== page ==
Royal Commission report day 14 page 12

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The Royal Commission evidence for 3/5/1881

(full text transcription)

(see also introduction to day 14)

Inspector Montfort giving evidence

3253 Do you know that some one or other members of this family were continually up for trial at those sessions?— Well, I have heard of it many times. I did not know of my own knowledge.

3254 Detective Ward has given evidence of that?— He was much later than I was. That was the first time they were caught when I arrested them, and we were looking out for them a very long time. That was their first conviction to my knowledge. They were known to be cattle-stealing of course, but we could not get at them.

3255 The Kellys must have been young then?— Yes, quite boys. Their mother kept a grog-shop on the Eleven-mile Creek.

3256 Was Kelly's father alive then—Red Kelly, as they call him?— No; I never saw him.

3257 We have had it in evidence that there were serious differences of opinion between the heads of the Police department—did anything of the sort come within your own knowledge?— No.

3258 None whatever?— None. Nothing of that sort came under my observation. In fact, the present enquiry was the first intimation that I had of it to a great extent.

3259 When did you leave the North-Eastern district?— Finally in 1872—March 1872.

3260 Had you, during that time, prior to your leaving the North-Eastern district, drawn the attention of your superior officers to the necessity of greater police protection in that place?— That would not have been my province.

3261 Whose would it have been?— The superintendent of the police—Superintendent Barclay.

3262 You are not aware whether he did at any time do so?— No. I was in charge of Wangaratta, and he in Beechworth. I had nothing to do there, except to look after the stations he instructed me to visit

3263 At the time you left you were of the opinion that it was necessary to have an unusual number of police there, on account of the crime there?— The stations should have been kept up—that was all.

3264 Had Senior-Constable Hall any man stationed with him when he was attacked?— That I cannot very well remember without the occurrence-book. I think he had two mounted men.

3265 Is it your opinion that, if the police stations which were dispensed with had been kept up and the same watchfulness observed, that the Kelly difficulties which afterwards occurred would have been prevented?— It would certainly have had that effect no doubt, the same stations and proper men in charge. I have heard that the man placed in charge of Glenmore station was utterly unfit. I did not think of that just now, when you were asking about the abolition of the station. There was a constable named McInerney; this I heard afterwards—

3266 Was that the man dismissed?— He died in the Lunatic Asylum I think, or got killed—I am not certain. He was placed in charge of Glenmore station, and I was told by a settler of that neighborhood who met me down in town here. He complained of the want of police protection, sending a man like that to be in charge of Glenmore station. Of course that is the effect, that it would be no use having a station there without a good man.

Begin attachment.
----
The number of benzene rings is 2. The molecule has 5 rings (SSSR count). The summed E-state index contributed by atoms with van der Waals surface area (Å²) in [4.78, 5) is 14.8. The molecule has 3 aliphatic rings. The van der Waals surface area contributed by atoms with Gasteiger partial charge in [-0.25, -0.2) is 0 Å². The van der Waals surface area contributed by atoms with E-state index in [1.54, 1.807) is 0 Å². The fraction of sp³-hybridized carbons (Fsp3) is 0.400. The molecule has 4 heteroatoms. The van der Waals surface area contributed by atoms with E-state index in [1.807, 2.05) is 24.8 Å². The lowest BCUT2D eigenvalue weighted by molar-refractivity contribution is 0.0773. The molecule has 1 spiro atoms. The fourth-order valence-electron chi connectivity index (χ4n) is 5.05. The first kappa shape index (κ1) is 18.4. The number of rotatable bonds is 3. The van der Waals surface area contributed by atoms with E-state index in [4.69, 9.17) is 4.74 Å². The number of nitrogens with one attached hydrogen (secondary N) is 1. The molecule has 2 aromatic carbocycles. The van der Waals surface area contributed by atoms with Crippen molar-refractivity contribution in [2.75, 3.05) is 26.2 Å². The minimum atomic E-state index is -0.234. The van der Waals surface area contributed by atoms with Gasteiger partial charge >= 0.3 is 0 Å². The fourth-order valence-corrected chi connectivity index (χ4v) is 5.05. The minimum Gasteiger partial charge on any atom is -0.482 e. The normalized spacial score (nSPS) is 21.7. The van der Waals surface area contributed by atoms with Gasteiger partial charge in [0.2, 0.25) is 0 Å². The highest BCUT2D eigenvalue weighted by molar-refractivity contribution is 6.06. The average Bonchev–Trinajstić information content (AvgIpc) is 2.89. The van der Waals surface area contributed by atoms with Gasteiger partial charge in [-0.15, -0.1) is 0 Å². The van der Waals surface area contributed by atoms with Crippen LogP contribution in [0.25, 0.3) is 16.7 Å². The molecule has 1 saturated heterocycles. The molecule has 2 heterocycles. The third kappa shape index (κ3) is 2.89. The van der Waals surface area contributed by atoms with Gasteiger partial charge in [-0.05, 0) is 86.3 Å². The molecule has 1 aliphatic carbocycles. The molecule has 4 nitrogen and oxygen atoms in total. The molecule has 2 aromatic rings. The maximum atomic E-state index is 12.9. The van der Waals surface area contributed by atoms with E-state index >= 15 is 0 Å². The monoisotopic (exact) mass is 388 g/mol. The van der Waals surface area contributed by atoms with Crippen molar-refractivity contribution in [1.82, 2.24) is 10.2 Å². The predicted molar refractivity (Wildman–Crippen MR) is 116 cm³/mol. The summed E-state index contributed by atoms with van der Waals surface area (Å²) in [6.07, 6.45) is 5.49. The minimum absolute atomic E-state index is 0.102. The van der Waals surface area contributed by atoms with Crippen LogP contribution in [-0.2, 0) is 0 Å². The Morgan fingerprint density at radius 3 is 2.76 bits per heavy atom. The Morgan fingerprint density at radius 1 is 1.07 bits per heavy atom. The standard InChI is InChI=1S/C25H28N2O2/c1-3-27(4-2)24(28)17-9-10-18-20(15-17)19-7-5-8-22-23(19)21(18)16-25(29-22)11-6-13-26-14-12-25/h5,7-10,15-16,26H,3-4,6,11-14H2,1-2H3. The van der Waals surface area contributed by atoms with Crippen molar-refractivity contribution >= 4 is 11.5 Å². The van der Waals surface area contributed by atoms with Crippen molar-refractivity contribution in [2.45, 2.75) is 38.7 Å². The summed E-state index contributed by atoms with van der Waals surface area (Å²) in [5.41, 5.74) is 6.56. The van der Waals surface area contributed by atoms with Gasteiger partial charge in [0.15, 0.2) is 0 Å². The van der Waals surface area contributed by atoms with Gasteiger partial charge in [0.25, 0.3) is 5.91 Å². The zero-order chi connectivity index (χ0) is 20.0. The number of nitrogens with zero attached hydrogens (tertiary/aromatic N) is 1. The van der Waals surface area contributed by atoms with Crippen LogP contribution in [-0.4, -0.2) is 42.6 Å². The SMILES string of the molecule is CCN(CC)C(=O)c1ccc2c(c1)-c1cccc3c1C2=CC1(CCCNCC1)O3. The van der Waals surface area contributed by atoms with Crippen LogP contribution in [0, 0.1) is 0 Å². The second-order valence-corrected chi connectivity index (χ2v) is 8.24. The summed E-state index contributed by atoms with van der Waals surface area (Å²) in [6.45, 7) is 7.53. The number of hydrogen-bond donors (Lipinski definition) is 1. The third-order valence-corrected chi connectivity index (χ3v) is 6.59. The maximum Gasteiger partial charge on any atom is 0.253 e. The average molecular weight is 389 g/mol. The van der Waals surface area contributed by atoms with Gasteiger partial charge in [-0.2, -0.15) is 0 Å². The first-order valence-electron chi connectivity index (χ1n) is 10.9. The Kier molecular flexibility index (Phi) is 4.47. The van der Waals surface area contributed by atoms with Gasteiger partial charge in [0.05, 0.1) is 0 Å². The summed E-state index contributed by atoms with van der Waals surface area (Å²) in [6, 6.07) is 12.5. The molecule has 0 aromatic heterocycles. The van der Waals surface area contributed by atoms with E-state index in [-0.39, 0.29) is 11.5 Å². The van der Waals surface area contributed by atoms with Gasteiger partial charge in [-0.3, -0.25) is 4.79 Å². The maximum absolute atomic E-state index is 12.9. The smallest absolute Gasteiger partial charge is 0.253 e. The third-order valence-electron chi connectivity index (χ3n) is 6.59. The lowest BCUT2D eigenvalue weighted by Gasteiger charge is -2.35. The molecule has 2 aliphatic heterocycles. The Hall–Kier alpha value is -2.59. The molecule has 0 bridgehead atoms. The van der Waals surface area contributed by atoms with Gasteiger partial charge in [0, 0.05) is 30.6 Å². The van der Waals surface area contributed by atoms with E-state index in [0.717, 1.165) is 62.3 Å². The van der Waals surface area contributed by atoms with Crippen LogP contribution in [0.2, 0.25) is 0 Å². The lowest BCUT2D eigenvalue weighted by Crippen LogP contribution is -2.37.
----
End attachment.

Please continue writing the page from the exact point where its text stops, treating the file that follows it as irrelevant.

3267 The criminals would soon find out that?— Yes.

3268 Was that man McInerney the man who was afterwards dismissed at the recommendation of Judge Barry?— I heard he was sent to the Lunatic Asylum and died there.

3269 That observation of yours with reference to the unfitness of policemen at those stations would seem to imply that there is not proper supervision of the police force—is that to be inferred from your remarks, because if such unfitness existed for any lengthened period, would it not be very soon discovered if there was a proper system of discipline and supervision maintained over the force—I mean as regards every locality?— I think his immediate superior ought to have known the character of the man. I would have, had I been there at the time.

3270 Is it not a fact that the police, as a body, should be more effective in preventing crime than in capturing criminals after the crime has been committed?— That is a recognized dogma of the force.

3271 Do you believe that?— I believe prevention is better than cure in any case.

3272 Do you believe that is the duty of the police?— Yes, no doubt.

3273 How far towards the Mansfield district did your district go?— Nominally the boundaries of the sub-district are half-way between stations—about twenty miles from Mansfield .

3274 Did you know Sergeant Kennedy, who was murdered?— I cannot remember him, but I know he was stationed under me in the escort at one time.

3275 Did you know Scanlan?— Yes.

3276 Did you know they were specially selected to keep the mountain portions there free from those characters?— No

3277 Did you know that Flood and Steele, and those men, acted as a cordon there?— No, I had nothing to do with that then.

3278 How often would those out-stations be visited by the inspecting officer?— The order is once a month. I visited them every month, sometimes twice and three times a month.....

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